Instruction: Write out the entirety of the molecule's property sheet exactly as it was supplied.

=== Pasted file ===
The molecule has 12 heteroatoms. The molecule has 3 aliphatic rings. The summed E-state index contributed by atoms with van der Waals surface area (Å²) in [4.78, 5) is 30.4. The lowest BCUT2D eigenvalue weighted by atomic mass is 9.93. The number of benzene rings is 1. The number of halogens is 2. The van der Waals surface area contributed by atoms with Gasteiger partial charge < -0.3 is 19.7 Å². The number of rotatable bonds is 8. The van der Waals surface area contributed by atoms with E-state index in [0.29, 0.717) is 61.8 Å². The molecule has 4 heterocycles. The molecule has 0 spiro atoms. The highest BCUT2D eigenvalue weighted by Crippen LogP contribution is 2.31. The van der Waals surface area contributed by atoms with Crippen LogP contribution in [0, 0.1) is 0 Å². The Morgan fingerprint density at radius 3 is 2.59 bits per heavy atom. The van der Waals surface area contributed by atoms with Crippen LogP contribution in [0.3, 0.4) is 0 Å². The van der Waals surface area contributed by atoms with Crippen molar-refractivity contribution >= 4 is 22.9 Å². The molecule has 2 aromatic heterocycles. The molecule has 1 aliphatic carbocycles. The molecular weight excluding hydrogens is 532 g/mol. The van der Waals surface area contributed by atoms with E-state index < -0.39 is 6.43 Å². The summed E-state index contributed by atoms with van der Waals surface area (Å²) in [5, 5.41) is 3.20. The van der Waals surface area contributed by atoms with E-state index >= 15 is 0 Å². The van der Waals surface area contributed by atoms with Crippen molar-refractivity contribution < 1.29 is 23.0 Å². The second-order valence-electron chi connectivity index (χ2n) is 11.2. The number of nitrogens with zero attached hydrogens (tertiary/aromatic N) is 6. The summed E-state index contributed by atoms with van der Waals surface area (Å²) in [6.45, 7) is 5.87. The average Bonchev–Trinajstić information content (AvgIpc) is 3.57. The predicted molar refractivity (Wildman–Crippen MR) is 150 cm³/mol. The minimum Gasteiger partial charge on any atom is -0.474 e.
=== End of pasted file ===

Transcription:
The molecule has 12 heteroatoms. The molecule has 3 aliphatic rings. The summed E-state index contributed by atoms with van der Waals surface area (Å²) in [4.78, 5) is 30.4. The lowest BCUT2D eigenvalue weighted by atomic mass is 9.93. The number of benzene rings is 1. The number of halogens is 2. The van der Waals surface area contributed by atoms with Gasteiger partial charge < -0.3 is 19.7 Å². The number of rotatable bonds is 8. The van der Waals surface area contributed by atoms with E-state index in [0.29, 0.717) is 61.8 Å². The molecule has 4 heterocycles. The molecule has 0 spiro atoms. The highest BCUT2D eigenvalue weighted by Crippen LogP contribution is 2.31. The van der Waals surface area contributed by atoms with Crippen LogP contribution in [0, 0.1) is 0 Å². The Morgan fingerprint density at radius 3 is 2.59 bits per heavy atom. The van der Waals surface area contributed by atoms with Crippen LogP contribution in [0.3, 0.4) is 0 Å². The van der Waals surface area contributed by atoms with Crippen molar-refractivity contribution >= 4 is 22.9 Å². The molecule has 2 aromatic heterocycles. The molecule has 1 aliphatic carbocycles. The molecular weight excluding hydrogens is 532 g/mol. The van der Waals surface area contributed by atoms with E-state index < -0.39 is 6.43 Å². The summed E-state index contributed by atoms with van der Waals surface area (Å²) in [5, 5.41) is 3.20. The van der Waals surface area contributed by atoms with E-state index >= 15 is 0 Å². The van der Waals surface area contributed by atoms with Crippen molar-refractivity contribution < 1.29 is 23.0 Å². The second-order valence-electron chi connectivity index (χ2n) is 11.2. The number of nitrogens with zero attached hydrogens (tertiary/aromatic N) is 6. The summed E-state index contributed by atoms with van der Waals surface area (Å²) in [6.45, 7) is 5.87. The average Bonchev–Trinajstić information content (AvgIpc) is 3.57. The predicted molar refractivity (Wildman–Crippen MR) is 150 cm³/mol. The minimum Gasteiger partial charge on any atom is -0.474 e.